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The Music of Ritmo Oriental - Polo Tamayo

Policarpo "Polo" Tamayo
cuban music, musica cubana
Polo Tamayo - 1986 - Mexico City - photo by Victor Barrientos

I'm far from an expert on charanga, (and I'm sure I'll be hearing from readers who are), but from what I have heard, it's hard to imagine that anyone could top Ritmo Oriental's flautist, "Polo" Tamayo. Aragón's Richard Egües probably has the purest and most beautiful tone, and most elegant phrasing, but Polo's funky, humorous and quick-witted ideas complement the style of la Ritmo in the most perfect way imaginable.

cuban music, musica cubanaAlmost all of the tracks we've studied could be used to highlight Polo's contributions, but his first solo on María baila el son is particularly interesting, recalling Charlie Parker in the way he humorously takes an old song (When the Red Red Robin Comes Bob Bob Bobbin' Along) and turns it on its ear by displacing it rhythmically.

Polo's solo also contains an interesting section where the piano tumbao switches to all offbeats. I'm still looking for the name of Ritmo Oriental's pianist (subliminal message: write EGREM!).

The cuerpo arrangement of María baila el son creates a beautiful and mysterious mood which showcases several unusual instances of Ritmo Oriental's pattented con efecto technique:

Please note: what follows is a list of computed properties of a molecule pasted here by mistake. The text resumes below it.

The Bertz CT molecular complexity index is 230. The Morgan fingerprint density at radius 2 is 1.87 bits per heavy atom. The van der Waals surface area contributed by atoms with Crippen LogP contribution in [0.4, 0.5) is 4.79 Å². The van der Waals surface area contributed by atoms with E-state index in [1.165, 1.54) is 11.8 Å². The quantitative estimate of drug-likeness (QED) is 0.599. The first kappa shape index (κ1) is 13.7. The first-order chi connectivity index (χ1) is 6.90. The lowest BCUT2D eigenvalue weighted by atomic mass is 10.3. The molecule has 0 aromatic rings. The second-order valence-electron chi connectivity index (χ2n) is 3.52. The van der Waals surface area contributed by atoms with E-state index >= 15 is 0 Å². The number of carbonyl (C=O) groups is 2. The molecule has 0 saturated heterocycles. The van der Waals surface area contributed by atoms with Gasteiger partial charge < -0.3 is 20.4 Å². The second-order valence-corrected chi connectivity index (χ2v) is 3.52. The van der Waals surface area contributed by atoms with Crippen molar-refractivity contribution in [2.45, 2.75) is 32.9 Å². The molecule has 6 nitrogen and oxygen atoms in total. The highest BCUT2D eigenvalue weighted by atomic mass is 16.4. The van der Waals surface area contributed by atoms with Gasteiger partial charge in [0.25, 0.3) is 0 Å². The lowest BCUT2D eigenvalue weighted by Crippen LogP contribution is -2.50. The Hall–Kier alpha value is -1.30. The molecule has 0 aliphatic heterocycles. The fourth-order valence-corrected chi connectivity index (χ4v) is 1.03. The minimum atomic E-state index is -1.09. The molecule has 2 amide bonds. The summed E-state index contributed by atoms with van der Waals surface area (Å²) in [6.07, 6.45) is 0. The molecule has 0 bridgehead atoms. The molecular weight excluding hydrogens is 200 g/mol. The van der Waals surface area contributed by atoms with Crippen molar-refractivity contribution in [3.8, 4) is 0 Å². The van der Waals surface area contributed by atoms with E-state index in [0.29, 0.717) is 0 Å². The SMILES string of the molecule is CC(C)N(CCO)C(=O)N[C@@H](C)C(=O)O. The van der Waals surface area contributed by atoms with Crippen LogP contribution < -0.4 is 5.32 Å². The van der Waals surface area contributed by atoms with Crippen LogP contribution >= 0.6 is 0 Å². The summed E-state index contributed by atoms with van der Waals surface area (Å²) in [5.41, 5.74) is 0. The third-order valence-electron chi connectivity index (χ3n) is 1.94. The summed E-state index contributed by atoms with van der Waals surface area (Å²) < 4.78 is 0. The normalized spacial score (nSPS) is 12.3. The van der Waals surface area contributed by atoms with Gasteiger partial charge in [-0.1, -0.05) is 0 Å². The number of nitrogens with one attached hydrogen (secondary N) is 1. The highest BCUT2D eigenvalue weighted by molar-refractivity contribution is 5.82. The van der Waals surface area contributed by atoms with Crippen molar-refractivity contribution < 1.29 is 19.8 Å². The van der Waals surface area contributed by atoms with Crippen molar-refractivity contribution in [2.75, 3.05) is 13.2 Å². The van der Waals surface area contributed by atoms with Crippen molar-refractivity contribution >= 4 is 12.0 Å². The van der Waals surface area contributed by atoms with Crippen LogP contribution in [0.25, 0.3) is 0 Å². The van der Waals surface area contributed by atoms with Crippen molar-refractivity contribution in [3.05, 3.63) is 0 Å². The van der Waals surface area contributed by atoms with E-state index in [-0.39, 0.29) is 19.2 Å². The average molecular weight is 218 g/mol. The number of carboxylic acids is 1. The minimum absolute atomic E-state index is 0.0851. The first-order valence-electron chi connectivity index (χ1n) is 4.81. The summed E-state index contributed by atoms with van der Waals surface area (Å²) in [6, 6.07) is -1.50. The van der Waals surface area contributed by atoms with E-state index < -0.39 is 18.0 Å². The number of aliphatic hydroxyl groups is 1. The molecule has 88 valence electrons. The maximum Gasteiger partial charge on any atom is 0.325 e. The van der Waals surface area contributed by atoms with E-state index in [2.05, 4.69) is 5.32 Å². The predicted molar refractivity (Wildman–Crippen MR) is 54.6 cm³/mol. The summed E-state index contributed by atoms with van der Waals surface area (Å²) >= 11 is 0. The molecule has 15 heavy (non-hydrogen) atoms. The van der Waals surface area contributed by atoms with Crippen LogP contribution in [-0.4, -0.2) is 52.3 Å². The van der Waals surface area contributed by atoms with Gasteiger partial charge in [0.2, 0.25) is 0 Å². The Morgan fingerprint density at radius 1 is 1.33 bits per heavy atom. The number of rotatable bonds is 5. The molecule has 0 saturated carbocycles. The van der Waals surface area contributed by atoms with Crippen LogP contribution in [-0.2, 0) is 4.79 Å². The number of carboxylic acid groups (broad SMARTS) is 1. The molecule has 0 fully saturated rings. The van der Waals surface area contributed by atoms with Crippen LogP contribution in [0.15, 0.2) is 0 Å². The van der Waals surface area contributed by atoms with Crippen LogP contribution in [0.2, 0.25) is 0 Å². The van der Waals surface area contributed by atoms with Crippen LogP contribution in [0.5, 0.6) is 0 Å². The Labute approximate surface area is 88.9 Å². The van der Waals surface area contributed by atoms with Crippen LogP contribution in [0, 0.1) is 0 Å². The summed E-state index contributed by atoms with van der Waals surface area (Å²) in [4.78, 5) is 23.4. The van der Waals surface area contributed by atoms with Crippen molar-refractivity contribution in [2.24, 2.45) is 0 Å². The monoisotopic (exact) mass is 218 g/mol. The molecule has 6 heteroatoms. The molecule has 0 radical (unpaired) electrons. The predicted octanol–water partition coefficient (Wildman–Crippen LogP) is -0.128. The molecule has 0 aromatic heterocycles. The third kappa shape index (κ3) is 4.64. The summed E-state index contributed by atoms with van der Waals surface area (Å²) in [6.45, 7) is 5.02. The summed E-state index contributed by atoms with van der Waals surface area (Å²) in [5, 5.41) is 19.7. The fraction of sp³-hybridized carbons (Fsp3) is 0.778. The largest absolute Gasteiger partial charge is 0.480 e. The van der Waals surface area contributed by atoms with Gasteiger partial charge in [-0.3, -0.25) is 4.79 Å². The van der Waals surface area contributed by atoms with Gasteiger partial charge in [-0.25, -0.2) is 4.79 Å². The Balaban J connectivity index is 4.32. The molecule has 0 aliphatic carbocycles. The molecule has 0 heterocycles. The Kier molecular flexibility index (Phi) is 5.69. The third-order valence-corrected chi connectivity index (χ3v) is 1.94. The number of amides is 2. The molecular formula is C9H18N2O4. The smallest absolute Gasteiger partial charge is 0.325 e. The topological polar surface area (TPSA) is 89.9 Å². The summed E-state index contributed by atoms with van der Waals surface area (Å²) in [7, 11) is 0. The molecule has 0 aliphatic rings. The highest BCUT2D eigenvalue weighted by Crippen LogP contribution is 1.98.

xxxx xxxx TxTx
(percussion intro - T=tom)
xxxx xxxx xxx0 0x0x (0=bass)
0xxx xxxx xxxx 0x0x
0xxx xxxx xxxS SxBx
(S=strings, 0=bass - very slight con efecto)
xxxS SxBx xxxS SxBx
(heavy con efecto begins on underlined note)
xxxx xxxx xxxx VxVx
(V=lead vocalist - Marí ...)
0x0x xxxx xxx0 0x0x
(0=bass, in tempo)
0x0x xxxx xxx0 0xxx
(con efecto begins on underlined note)
(C=coro - María baile el ...)

While it doesn't use con efecto, the transition from the cuerpo to the montuno section is the highlight of the track. The percussionists take turns alternating with the bass in filling the 3-side of each clave while the güiro keeps time, but Lazaga almost steals the show. His basic part is a variation of contracampana (0x0x 0000 x000 0x00), but listen to the way he gets in and out of an all-offbeat pattern during the fourth and fifth claves:

güiro part for transition
0x 0000 x000 x000
0x0x 0000 x000 x000
0x0x 0000 x000 x000
x0x0 x0x0 x0x0 x0x0
x0x0 x0x0 x0x0 x00x
0x0x 0000 x000 x000
0x0x 0000 x000 x000
0x0x 0000 x000 x00x

1974 Ritmo Oriental- La señora perorata (J. C. Maza)
xx0x 0xxx 0xx0 xxx0
2-3 rumba clave
xxxx xxxx xxx0 xx0x
(bass pickups)
xxx0 xx0x xxx0 xx0x
x0x0 0x0x xxx0 xx0x
bass - MIDI example
bass: Humberto Perera
source: La historia de la Ritmo, Vol. 1

notes: This is the third tumbao from this session that's based on bombo-ponche. Humberto adds a catchy figure every other time to extend the tumbao to 2 claves.

The "rapped" verse of the cuerpo predates Charanga Habanera and Manolín by about 20 years, and the overdubbed female voice (Señora perorata translates to "long-winded lady") was first utilized by CH in Quítate el disfraz (source) and later parodied outright (in drag) in Yuya la charanguera (source).In-between is a melodic chorus featuring one of Juan Crespo's Maza's most addictive hooks.

Tuesday, 22 March 2011, 07:31 PM